California Wilderness Act of 1984

From Wikipedia, the free encyclopedia
Jump to: navigation, search
California Wilderness Act of 1984
Seal of the United States Congress.svg
California Wilderness Act of 1984
Enacted by Congress of the United States
Date enacted September 12, 1983
Date signed September 28, 1983
Introduced by Phillip Burton (D-CA-5th-San Francisco)

The California Wilderness Act of 1984 is a federal law (Public Law 98-425), passed by the United States Congress on September 28, 1984, that authorized the addition of over 3 million acres (12,000 km2) [1] within the state of California to the National Wilderness Preservation System.

Background-Roadless Areas[edit]

The historic Wilderness Act passed in 1964 provided guidelines and provisions for future wilderness additions, of which this California Act is one of. One key provision called for evaluating roadless areas for future wilderness classification. The US Forest Service began its evaluation in 1967 and was known as the Roadless Area Review and Evaluation or "RARE."[2] Each area had to be at least 5,000 acres (20 km2), have only foot trails, and be undeveloped. The first evaluation and inventory was completed in April 1972 and after public input, a final list of 16 roadless areas came out in 1973. This list had three-quarters of a million acres (4,000 km²) of public land spread across 12 national forests.
A second evaluation (RARE II) was done in 1977 that was more extensive and had more time for public input. It was completed and published in 1978. RARE II guidelines were a bit more relaxed than its predecessor. It allowed slight traces of human impact, such as limited fencing, old fire towers and unimproved roads, as long as these traces did not disturb the "wilderness" ambiance. This second inventory had 69 roadless areas totaling almost 900,000 acres (3,600 km2), 176 non-wildernesss areas of about 2,500,000 acres (10,000 km2) and 118 further planning areas.[3] At this point in history, things got a bit complicated. The state of California sued the US Forest Service[4] charging that the agency's Environmental Impact Statement (EIS) process was faulty as it only had public comments from northern California and had ignored the remaining 97.5 per cent of the state's population.
In a letter, Regional Forester Smith commented,

"...On balance, I think RARE II was a success...for the first time somebody thought about what the wilderness system ought to look like when it was complete. For the first time somebody took the time to estimate the criteria and characteristics of a complete National Wilderness Preservation System. RARE II ...brought the question of land use, particularly wilderness, to the attention of more people in this country than any other effort."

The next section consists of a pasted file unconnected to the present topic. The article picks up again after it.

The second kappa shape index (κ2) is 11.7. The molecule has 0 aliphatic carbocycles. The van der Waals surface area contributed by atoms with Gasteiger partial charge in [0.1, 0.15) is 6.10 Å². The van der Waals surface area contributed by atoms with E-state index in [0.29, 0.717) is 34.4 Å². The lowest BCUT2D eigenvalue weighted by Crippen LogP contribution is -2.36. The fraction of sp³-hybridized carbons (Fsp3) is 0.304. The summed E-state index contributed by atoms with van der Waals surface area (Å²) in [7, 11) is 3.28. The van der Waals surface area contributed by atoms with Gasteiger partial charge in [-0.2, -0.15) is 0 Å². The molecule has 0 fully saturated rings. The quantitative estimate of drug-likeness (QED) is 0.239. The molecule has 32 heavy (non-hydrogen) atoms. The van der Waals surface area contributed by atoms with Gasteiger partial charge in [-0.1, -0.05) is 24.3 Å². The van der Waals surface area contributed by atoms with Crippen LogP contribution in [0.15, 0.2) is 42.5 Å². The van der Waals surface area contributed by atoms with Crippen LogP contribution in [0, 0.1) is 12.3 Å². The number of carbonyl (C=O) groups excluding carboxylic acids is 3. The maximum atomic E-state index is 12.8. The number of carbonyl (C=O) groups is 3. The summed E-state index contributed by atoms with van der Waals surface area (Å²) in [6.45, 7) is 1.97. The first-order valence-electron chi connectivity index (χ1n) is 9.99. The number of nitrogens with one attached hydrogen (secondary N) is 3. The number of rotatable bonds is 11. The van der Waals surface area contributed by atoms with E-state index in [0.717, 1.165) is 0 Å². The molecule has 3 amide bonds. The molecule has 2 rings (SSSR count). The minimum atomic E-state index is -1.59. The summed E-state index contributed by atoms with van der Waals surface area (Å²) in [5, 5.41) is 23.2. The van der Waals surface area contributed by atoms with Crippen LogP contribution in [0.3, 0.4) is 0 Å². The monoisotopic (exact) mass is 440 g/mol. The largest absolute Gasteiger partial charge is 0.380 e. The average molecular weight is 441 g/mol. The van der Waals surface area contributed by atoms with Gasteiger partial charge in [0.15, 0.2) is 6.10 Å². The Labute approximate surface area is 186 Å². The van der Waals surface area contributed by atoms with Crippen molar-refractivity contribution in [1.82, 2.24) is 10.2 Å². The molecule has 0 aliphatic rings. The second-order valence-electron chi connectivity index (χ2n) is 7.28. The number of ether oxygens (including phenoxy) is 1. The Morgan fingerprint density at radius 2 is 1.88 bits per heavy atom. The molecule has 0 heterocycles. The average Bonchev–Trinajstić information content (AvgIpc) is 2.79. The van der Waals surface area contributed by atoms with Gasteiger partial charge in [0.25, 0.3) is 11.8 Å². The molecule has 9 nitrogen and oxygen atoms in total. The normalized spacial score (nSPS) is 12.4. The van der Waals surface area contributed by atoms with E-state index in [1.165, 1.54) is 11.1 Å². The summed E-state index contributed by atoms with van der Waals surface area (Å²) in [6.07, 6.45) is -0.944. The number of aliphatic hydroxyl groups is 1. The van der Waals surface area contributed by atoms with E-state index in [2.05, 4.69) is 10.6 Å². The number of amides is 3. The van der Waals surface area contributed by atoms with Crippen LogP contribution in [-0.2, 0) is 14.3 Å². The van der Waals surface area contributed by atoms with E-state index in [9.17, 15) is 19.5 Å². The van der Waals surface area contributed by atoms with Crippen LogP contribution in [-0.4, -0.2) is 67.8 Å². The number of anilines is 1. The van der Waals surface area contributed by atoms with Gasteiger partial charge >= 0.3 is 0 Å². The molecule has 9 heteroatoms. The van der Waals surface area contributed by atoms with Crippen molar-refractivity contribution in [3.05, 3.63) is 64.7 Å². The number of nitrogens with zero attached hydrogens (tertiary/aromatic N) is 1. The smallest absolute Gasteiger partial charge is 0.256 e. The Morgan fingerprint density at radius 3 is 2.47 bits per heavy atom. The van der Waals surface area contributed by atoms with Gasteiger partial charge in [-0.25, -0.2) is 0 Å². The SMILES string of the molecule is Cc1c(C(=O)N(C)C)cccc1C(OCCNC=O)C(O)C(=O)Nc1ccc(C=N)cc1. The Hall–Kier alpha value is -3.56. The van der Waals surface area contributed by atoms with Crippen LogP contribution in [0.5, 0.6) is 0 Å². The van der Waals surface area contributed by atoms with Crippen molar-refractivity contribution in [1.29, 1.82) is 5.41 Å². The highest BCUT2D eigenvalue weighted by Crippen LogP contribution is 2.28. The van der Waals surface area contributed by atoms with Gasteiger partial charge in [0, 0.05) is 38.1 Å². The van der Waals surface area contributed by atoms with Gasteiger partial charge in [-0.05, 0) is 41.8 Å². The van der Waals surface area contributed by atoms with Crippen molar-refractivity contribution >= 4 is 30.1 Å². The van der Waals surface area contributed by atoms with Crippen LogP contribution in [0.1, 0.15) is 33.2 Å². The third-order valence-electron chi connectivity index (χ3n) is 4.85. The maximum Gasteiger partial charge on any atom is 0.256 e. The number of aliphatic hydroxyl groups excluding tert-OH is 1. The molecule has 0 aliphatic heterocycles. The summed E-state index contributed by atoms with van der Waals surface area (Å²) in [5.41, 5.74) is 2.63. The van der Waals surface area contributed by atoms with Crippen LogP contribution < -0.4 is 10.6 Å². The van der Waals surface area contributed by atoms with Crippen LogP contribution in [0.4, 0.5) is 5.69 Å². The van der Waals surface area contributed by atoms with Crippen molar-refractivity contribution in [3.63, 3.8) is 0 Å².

Source: letter from Zane G. Smith, Jr to Dr. Richard P. Gayle
Feb.4, 1982 Box 3, 95-91-0003 National Archive Record Center San Bruno, CA


The old 1978 inventory was updated and revised in 1983 but was still too controversial in many states. It finally came down to a state-by-state basis instead of a nation-wide recommendation.

The California Wilderness Act included the inventoried roadless areas from RARE II as well as other areas recommended by environmentalists.

Special provisions[edit]

The California Wilderness Act of 1984 contains several special provisions allowing certain uses and activities within the wilderness areas that are otherwise prohibited. These exemptions are:

1. Motorized access- §101(a)(2) and (25) allow continued access for livestock facilities in two specific areas which are the Wolf Creek drainage area in the Toiyabe National Forest (Carson-Iceberg Wilderness) and the Heitz Meadow Guard Station area (San Joaquin /Ansel Adams wilderness areas)
§101(a)(6) allows motorized administrative use of the Buckhorn Fire Road between the contiguous areas of Dick Smith Wilderness and the San Rafael Wilderness.[5]
§101(a)(24) allows a right-of-way corridor for construction, within 10 years, of a transmission powerline. If the powerline is constructed, the corridor will no longer be within the wilderness boundary of the San Jacinto Wilderness.[5]

2. Water Infrastructure- §101(a)(25) protects rights for water diversion and use, including construction, operation, maintenance, and repair in the hydroelectric project on the North Fork San Joaquin River.[5]

Minaret Area Considerations[edit]

When the Wilderness Act of 1964 was being drafted California politicians were concerned about maintaining the viability of plans for a highway or tunnel connecting the Eastern Sierra and the San Joaquin Valley. These plans centered on the Minaret Summit area as the distance between the end of Minaret Road, which runs northeast into the Sierras from North Fork, California, and the end of the Red's Meadow Road, running west from Mammoth Lakes, California is less than 10 miles. The Act excluded an area southwest of Minaret Summit to create a corridor for this possibility.[6]

During his time as Governor of California, Ronald Reagan made a horse packing trip into the area. Afterwards he supported conservationists' efforts to prevent this highway.[6] Reagan continued his efforts after being elected President in 1980 and his influence helped the area to be eventually designated wilderness by this legislation. The Sierra Nevada escarpment is now a continuous wilderness from Round Mountain (near Inyokern) to Tioga Pass, a distance of about 150 miles.

The "G-O Road"[edit]